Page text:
“What’s the point running? / Not like I’m up-and-coming anymore” Declan McKenna questions on ‘Nothing Works’, the second single released ahead of his latest album What Happened to the Beach?, revealing his anxiety to maintain creative momentum after his early success.

After winning Glastonbury’s Emerging Talent Competition in 2015, aged 16, the English musician went from strength to strength with his politically-incisive 2017 debut album of colourful art-rock What Do You Think About the Car?, followed by 2020’s cosmic, glam-tinged Zeros.

Fittingly, the single is the song on the record most consistent with McKenna’s previous releases. With its restless, exhilarating energy, it echoes the adrenaline of 2019’s protest single ‘British Bombs’, while the insistent piano pounding through the verses is reminiscent of the Elton and Bowie-indebted Zeros.

Elsewhere, the album is more slippery, and more surreal, shifting uneasily between saturated primary colours, and muggy watercolour haze. Drawing on the psych-pop of Animal Collective, Tame Impala and Bombay Bicycle Club, the record is both softer and more dissonant than its predecessors. Opener ‘WOBBLE’ begins with crisp guitar picking, before McKenna and producer Gianluca Buccellati flood the track with reverb to create a heady, swimming atmosphere.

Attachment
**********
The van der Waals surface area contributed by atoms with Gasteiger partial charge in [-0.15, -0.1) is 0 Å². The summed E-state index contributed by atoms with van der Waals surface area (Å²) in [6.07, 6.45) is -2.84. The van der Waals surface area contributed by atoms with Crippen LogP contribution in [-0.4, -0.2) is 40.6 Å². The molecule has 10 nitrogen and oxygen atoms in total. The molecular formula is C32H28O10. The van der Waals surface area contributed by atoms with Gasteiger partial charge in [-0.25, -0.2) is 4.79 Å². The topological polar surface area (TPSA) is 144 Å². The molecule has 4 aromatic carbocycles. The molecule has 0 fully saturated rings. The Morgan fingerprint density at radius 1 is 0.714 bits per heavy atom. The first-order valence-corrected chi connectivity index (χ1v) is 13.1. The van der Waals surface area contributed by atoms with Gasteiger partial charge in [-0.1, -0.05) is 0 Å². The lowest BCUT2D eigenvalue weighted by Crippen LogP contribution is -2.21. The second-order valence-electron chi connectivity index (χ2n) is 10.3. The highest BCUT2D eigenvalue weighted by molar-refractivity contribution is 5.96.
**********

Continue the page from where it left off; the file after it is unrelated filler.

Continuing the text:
Singles ‘Elevator Hum’ and ‘Mulholland’s Dinner and Wine’ are similarly trippy, the former a busy, fluttering rainforest of a song, the latter a humid synthscape. The album’s lead single ‘Sympathy’ is bolder, a richly orchestrated Beatles-esque pop song. Meanwhile, ‘The Phantom Buzz (Kick In)’ is a heavy, fuzzy hard-rocker, followed up by the lean, elastic ‘Honest Test’, with its sun-soaked Mac Demarco sleepiness and clicking bossa nova beat.

There’s also a contrast between the direct, straight-talking lyrics of ‘Nothing Works’ and the more abstract verses McKenna sings through harsh vocal effects across much of the album. There are glimpses of political commentary in the satirical ‘I Write the News’ and in the record’s opening lines: “What happened to the beach? / It looks like it’s changing. / We used to get to breathe the air. / Now it’s ‘Thanks, pass the gas tanks'”’. But blunt, unambiguous protest songs are no longer.

With the change of direction on his third album, McKenna has proven the fears of getting stuck in the mud expressed on ‘Nothing Works’ entirely baseless. But while the mixture of colours and textures on the record will satisfy a range of tastes, there’s probably just one song you’ll be singing long after the track list comes to a close, and it’s the familiar yet invigorating, runaway rock & roll of ‘Nothing Works’.